It’s been a few months since the World Series ended, but there’s a great lesson for corporations that should not be lost.
It is the simple, yet forgotten, reminder to focus your message on what your audience members care about—themselves.
This was illustrated at the end of the 2011 Major League baseball season. Watching players and management from both the Texas Rangers and St. Louis Cardinals speak to the crowd in the stadiums, they prompted the loudest fan reaction, nearly every time, when they talked about the fans.
Sure, when they talked about their teams and players and managers and how they played the games, there was an enthusiastic audience response. But when they talked about their fans, the crowds went crazy!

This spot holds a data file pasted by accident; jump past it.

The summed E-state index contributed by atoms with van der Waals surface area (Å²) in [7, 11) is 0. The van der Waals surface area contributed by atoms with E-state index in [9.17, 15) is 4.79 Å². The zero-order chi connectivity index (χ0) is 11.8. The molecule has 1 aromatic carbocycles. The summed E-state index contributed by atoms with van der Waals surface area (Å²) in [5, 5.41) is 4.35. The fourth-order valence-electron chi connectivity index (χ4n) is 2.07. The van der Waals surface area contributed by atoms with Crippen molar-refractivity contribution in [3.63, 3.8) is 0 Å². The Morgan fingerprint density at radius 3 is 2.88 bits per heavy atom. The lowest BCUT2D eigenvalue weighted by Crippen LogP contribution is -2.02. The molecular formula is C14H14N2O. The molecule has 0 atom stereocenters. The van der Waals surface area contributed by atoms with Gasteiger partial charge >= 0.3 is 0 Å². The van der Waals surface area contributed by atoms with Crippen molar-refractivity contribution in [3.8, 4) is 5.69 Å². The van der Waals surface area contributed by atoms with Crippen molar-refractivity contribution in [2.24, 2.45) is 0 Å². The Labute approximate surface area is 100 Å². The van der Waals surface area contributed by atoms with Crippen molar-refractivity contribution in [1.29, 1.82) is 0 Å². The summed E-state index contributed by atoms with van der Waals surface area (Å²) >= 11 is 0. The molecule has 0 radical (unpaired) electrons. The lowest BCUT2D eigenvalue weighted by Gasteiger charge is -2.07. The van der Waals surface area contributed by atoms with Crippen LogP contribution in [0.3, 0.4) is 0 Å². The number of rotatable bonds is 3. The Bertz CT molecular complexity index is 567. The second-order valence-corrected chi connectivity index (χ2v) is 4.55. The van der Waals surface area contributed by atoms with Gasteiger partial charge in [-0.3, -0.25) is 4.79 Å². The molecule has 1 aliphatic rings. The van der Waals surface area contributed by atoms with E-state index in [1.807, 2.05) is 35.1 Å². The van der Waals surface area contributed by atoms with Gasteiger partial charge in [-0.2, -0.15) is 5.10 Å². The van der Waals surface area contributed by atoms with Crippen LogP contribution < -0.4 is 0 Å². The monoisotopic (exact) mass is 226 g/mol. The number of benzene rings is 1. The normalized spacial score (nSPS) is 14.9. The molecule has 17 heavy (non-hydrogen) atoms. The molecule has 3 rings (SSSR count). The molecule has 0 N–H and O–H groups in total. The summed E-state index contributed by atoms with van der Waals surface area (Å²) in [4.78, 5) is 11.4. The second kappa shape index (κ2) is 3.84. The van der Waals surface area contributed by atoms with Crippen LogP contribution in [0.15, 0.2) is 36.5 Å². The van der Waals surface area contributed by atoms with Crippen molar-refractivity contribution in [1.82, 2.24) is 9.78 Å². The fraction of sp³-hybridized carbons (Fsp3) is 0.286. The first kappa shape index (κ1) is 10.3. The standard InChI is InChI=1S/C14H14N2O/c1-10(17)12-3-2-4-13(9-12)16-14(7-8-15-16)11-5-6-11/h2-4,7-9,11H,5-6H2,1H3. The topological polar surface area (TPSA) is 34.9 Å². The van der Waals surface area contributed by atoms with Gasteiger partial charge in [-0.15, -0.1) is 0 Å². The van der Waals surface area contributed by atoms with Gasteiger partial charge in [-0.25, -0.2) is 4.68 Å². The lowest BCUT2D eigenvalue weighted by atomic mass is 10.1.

When Nolan Ryan and the Texas Rangers talked about the importance of their fans after winning the American League Championship, the Texas crowd applauded and yelled enthusiastically.
At a training session in Dallas a month later, people mentioned they distinctly remembered watching the Rangers on television and how they talked about, and to, their fans.
I noticed that the only person addressing the St. Louis crowd who did not get an enthusiastic response was team owner Bill DeWitt. He only talked about what a great comeback team the Cardinals was, even though a Fox announcer asked (twice) specifically what the World Series Championship really meant to the city.
But, when manager Tony LaRussa, slugger Albert Pujols and other team members each spoke of how great it was to bring the championship to St. Louis fans, the Redbirds’ crowd cheered loudly.
This lesson should apply to corporation leaders when talking about their companies. Spokespeople should focus not on themselves (as Cards’ owner Bill DeWitt did) but on their customers (as manager Tony LaRussa did) and yes, sometimes shareholders. This is the way to get their attention and, more importantly, make them feel like a vital part of the team.